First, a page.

Leon Draisaitl has taken some heat early this season for his on-ice results, or lack thereof. If you’re a fan of Corsi you’re probably not a fan of Draisaitl who has been on the wrong side of the shot attempts to the tune of 61 percent going against him at even-strength. Plus / minus, he’s a -7 in 6 games. Expected goal differential – of all lines that have played at least 30 minutes together, the Lucic – Draisaitl – Yamamoto line has been the worst in the league at 16.4%. Yes, those numbers are an indictment of Draisaitl’s play, to a point, but to suggest that he’s been the problem on the line he’s spent the most time on is to ignore his individual contributions on the ice, which continue to be well above average.
Draisaitl makes a lot of money and plays behind Connor McDavid so, while unfair, it’s convenient for some to expect him to drag whichever wingers he plays with up and down the ice to positive results in a way similar to McDavid. McDavid is in a league of his own but when you look at the metrics that are key performance indicators to individual success, you’ll see that Draisaitl is impacting the game on his own line at a similar rate this season.
This is not to say Draisaitl is outperforming McDavid or even performing at McDavid’s level. Obviously, a scoring chance generated by McDavid is not necessarily equal to a chance created by another player. Same with a zone entry etc. But, Draisiatl has been involved moving the puck up ice, possessing it in the attacking end and creating chances at a similar rate as arguably the best player in the world.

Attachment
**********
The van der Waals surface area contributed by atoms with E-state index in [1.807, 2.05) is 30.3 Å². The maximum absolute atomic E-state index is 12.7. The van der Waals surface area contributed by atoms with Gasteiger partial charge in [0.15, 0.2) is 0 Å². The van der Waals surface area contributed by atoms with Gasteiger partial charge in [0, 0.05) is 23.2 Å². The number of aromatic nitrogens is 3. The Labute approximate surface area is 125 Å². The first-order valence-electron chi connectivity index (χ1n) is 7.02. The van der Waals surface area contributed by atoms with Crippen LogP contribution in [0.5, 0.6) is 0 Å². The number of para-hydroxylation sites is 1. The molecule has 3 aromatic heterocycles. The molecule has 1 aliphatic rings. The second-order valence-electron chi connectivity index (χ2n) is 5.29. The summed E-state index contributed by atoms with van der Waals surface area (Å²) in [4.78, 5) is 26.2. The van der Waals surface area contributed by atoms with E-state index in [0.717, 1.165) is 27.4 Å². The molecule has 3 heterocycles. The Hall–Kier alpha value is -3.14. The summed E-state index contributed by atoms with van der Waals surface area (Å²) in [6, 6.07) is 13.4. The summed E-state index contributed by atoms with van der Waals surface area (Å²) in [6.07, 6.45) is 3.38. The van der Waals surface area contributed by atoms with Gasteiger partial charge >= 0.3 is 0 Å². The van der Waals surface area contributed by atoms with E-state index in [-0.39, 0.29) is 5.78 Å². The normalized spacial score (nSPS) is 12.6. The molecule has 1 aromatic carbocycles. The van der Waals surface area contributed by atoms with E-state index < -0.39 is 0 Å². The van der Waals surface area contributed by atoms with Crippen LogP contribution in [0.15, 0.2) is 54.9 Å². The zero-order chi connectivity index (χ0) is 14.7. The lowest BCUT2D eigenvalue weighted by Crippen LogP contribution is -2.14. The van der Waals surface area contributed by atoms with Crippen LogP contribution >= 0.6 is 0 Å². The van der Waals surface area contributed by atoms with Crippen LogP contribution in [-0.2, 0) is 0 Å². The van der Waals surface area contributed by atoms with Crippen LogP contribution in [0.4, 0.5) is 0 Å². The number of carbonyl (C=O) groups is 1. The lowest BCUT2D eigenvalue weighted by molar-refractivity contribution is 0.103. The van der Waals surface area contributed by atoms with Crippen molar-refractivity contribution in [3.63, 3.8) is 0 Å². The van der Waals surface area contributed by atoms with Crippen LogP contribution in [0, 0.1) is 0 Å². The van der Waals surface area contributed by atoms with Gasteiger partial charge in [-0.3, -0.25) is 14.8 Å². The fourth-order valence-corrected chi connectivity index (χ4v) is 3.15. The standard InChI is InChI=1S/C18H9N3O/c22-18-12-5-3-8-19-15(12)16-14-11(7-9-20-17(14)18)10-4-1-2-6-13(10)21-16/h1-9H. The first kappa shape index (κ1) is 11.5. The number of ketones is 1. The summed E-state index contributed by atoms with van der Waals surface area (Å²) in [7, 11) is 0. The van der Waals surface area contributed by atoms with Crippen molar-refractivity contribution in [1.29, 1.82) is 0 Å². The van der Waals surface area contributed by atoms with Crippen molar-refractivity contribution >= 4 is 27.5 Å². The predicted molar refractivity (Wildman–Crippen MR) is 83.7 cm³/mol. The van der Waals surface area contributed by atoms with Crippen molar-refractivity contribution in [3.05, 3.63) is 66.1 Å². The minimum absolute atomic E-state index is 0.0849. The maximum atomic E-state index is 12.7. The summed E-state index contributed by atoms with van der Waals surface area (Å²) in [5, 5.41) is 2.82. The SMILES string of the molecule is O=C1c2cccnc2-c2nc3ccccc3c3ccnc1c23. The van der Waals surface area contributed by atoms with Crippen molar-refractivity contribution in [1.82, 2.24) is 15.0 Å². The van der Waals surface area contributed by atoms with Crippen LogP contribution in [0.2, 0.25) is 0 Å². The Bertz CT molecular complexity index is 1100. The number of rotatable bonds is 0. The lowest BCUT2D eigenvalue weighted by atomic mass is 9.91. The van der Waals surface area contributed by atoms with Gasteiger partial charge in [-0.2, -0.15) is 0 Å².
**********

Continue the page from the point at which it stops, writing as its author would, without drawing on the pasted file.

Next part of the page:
Since moving to a line with Tobias Rieder and Jesse Puljujarvi a couple of games ago, Draisaitl’s most significant ’while on ice’ number has improved. In the last 2 games, the trio has an expected goal percentage of 54%. Draisaitl’s individual metrics, driving possession, creating chances etc. are similar to what they were in the first 4 games – now, he’s got wingers who are a better fit for him.
If you want to evaluate Leon Draisaitl by looking at his contract and saying he should be able to play with anyone and drive positive goal and scoring chance results, then sure, by that measure his play this season has been underwhelming. However, his individual performance metrics are in line with what a top, 2nd line center should be. Has Draisaitl played his best hockey so far this season? No, but if all you look at is a players ‘while on ice’ results you’ll only get part of the story. Draisaitl impacts the game at a well above average rate in a number of meaningful areas regardless of who he’s playing with. Like any center, the better his wingers, the better his on ice results will be.
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